The Conservatives raised more than £2.5m in large donations during the final reporting week of the election campaign, more than any other party.
The Brexit Party took in nearly £1.5m during the same period, while Labour came a distant third with £165,471.
The Electoral Commission reported £130,000 in donations to the Lib Dems during the 4 to 10 December period.
The figures do not represent all donations, as only those above £7,500 have to be reported.
Donations received during the final two days of campaigning in the run-up to the poll on 12 December will be reported on Monday.
Among smaller parties, the Green Party took in £24,727, while Advance Together, a party set up after the Grenfell Tower fire to call for more local accountability, reported receiving £39,750.
The biggest donation to the Conservatives was £500,000 from hedge fund manager Jonathan Wood, who was also a donor to Boris Johnson’s leadership bid.
About three-quarters of large donations received by the Conservatives came from individuals, with almost all the rest coming from companies.
The party’s coffers were also boosted by a £500,000 loan from the Trailfinders travel agency.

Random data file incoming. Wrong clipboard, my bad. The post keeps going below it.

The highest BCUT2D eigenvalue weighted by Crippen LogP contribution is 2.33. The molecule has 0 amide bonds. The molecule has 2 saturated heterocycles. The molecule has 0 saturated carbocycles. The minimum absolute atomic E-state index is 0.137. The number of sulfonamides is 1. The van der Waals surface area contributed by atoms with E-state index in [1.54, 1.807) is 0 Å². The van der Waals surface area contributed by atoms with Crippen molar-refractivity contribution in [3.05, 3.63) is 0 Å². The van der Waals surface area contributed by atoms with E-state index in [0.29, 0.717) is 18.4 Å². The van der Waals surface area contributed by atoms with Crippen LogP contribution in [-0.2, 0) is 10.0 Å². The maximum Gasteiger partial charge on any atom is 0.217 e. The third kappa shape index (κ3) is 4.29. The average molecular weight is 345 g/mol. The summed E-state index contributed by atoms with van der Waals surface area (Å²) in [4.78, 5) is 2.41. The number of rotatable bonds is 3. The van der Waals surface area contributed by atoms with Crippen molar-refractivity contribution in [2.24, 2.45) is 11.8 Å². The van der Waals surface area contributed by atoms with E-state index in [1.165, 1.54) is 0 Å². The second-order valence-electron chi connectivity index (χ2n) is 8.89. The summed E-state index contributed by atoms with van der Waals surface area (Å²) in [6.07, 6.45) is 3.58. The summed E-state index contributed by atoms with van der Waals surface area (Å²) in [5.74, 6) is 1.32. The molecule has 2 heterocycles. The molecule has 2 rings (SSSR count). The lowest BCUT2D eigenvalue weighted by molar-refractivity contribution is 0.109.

Labour’s biggest registered donation during the period was £75,000 from trade union Associated Society of Locomotive Engineers and Firemen (ASLEF).
Meanwhile, all of the near-£1.5m raised by the Brexit Party came from businessman Christopher Harborne, a former donor to the Conservatives.
Tories widen lead
The latest figures continued to show a widening gap between large donations received by the two main parties during the course of the campaign.
Official reports published so far put the Conservatives on nearly £18m in registered gifts, compared with £5.4m raised by Labour.
The Brexit Party is currently third with reported donations of £4.1m – with Mr Harborne accounting for nearly £3.5m of their total.
The Liberal Democrats are on £1.2m so far, and the Green Party is on £242,477.
The biggest non-individual donor across the reporting period so far has been the union Unite, which has given £3.2m to the Labour Party.
Analysis by Daniel Kraemer, BBC Political Research Unit
As with every general election, money started flying around shortly after MPs backed the poll in late October.
Large donations taken by the Conservatives in the frantic five weeks of the campaign add up to more than three times what Labour received.
This is not unusual – there was a similar ratio in the 2017 campaign.
It is also not surprising that 93% of Labour’s large donations came from trade unions, and 68% of similar gifts to the Conservatives came from individuals.
Two weeks before polling day, Labour also claimed it had raised over £2.5m in small donations.
In total 60 donors – including unions and companies – gave £100,000 or more each to the various parties, but only six reached the £1m mark.
Out of the 45 donors that gave the Conservatives £100,000 or more, 30 are on, or run by, or part of a family on the Sunday Times Rich List, which includes the 1,000 richest people in the UK.